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Medicine is not always an exact science

One of the hardest lessons I’ve learned as a parent is that doctors don’t always know what to do.

I’m quite sure that they do know what course of action to follow much of the time — and it’s clear that they know a lot more than I do about medicine — but over the past 10 years of visits to the pediatrician’s office, as well as a number of hospitals, I’ve come to understand that sometimes treating a child is a good amount of guesswork.

The first time this happened was when Mitzi was just a few months’ shy of her third birthday. We were living in Connecticut at the time, though Ray had already started a position in Boston and was there during the week as we prepared for the move north.  Mitzi had developed a sudden, high fever, but had no other symptoms. By this time I knew that she’d inherited my tendency for high fevers (there’s no in between with us!), and agreed with the doctor that she probably just had a virus. Without symptoms, there was nothing to do but treat with ibuprofen and Tylenol, and wait.

After a few days, nothing had changed. Another trip to the pediatrician earned us a prescription for antibiotics. They didn’t help. This went on for a week, until one of the doctors in the practice suggested a chest x-ray was in order. The x-ray revealed pneumonia so severe she was hospitalized in order to receive IV antibiotics. After a few days, this didn’t help, and she was transferred to a hospital in New York City, where she had surgery to drain the fluid that had been building up in her chest cavity all that time. She was there for 10 days.

All along, we wondered why it had gotten so extreme, when she had been sick for so long. But the doctors did what they had to do — start with the evidence and proceed from there. They had no idea why she had a fever, and experience taught them that more often than not, tests, such as x-rays, are not called for, when the most likely cause was a virus.

The same thing happened with Cooper over the years, as he struggled with winter colds and coughs that left him struggling to breathe. But no one really officially said why — symptoms were just treated, relieved, colds came and went. Despite a weekend in the hospital when he was a toddler, no one gave us an exact diagnosis for what was going on. Until this fall, that is, when he was diagnosed with allergies (seasonal, dust) as well as asthma.

So when Mitzi became diabetic, we were not entirely unprepared for the world of medicine and its try-and-see approach to treatment. However, this being a pretty well-researched and defined disease, we were a bit surprised that it too was not an exact science.

Managing diabetes really means regulating one’s blood sugar, all the time, every minute of every day. Because 1+1=2, you’d think this would be easy, make sense. Give the right amount of insulin, eat the appropriate amount and types of food, throw in a bit of exercise, water and a good night’s sleep, and you’d think that all would be regulated. Easy peasy.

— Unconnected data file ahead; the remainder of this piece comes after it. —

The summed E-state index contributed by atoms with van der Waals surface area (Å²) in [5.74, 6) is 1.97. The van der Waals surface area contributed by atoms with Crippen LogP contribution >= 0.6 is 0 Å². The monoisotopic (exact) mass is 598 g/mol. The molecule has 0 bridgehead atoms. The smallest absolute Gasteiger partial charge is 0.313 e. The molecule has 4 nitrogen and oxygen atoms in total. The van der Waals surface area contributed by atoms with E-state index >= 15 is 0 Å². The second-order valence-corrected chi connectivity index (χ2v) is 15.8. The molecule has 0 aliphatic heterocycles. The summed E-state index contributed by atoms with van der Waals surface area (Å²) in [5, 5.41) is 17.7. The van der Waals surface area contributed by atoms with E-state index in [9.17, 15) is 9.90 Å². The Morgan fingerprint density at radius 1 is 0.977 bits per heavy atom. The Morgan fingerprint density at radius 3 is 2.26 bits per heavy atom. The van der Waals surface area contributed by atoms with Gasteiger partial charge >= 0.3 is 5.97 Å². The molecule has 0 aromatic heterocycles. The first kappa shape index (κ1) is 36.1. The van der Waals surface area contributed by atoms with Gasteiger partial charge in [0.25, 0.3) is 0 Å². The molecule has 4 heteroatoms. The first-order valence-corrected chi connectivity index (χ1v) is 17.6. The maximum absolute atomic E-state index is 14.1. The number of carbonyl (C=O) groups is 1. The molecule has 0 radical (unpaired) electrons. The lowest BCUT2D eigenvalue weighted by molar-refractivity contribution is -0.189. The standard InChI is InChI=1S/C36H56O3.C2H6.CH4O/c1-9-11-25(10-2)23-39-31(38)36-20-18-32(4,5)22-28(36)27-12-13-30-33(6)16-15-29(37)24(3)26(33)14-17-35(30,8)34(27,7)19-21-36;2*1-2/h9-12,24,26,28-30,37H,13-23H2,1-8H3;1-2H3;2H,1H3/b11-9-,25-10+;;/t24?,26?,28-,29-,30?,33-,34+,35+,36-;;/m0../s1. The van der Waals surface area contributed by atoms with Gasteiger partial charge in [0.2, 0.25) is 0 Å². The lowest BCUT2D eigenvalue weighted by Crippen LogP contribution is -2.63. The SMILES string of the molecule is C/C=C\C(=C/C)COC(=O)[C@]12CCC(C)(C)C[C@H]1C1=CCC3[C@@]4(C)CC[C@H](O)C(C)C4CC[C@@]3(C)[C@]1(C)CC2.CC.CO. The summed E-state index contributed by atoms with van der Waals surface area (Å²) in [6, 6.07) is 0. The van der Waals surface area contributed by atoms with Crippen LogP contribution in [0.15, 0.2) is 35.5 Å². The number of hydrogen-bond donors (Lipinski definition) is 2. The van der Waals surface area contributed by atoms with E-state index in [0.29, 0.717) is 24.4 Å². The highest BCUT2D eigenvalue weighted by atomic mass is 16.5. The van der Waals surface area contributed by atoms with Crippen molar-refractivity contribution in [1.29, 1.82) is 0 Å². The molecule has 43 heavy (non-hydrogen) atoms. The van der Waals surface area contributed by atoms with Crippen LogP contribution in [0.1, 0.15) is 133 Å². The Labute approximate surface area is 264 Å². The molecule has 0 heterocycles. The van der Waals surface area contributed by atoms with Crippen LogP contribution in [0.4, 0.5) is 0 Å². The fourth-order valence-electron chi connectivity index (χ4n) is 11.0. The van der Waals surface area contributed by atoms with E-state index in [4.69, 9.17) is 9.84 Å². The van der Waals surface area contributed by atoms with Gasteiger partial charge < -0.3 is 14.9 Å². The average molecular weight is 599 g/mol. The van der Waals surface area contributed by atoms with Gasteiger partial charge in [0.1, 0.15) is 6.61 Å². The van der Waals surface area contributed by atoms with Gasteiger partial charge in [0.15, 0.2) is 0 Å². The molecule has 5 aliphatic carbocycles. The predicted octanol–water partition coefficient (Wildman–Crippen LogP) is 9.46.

But it’s not like that. With diabetes, 1+1=3 or 10 or four-fifths. Blood sugar can be influenced by any number of factors. A virus, for instance, a common cold, can make you insulin-resistant. So can the human growth hormone and puberty. Stress, adrenaline, exercise can also raise blood sugar inexplicably and unpredictably. But exercise can also lower blood sugar.

The balancing act is a hard one. It’s a mystery. Mitzi has had consistently high blood sugar over the last week — not excessively so, but higher than normal and higher where she out to be. We don’t know why. Could it be another growth spurt? Is she starting to go through puberty? Is she sneaking a snack here and there and not ‘fessing up? All we can do is give her insulin after the fact and hope it works. At some point we’ll probably have to increase her basal rates too, and hope that helps a bit.

This might be the hardest part of it all for me, the parent. I’m not afraid of a challenge, a problem, so long as I know the solution. The guesswork and the uncertainty are what undo me on so many days.

All I can do is have faith in the mystery of medicine and the doctors who seem to be guides rather than all-knowing wizards (which might be an unfair description but what we often think of doctors as, carbon copies of the Great and Powerful Oz).

That, and, when deciding on the right thing to do, hope like hell my heart and gut know what that right thing is.

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An overdue vacation with unexpected roads

from A Mom’s World, November 26

 

 

Ray and I were married in October 2000 — 11 years ago. Because I was a teacher, we took our honeymoon the following spring when I was on break, a wonderful week-long cruise through the Caribbean. We had no idea it would be years before we’d have another vacation, just the two of us.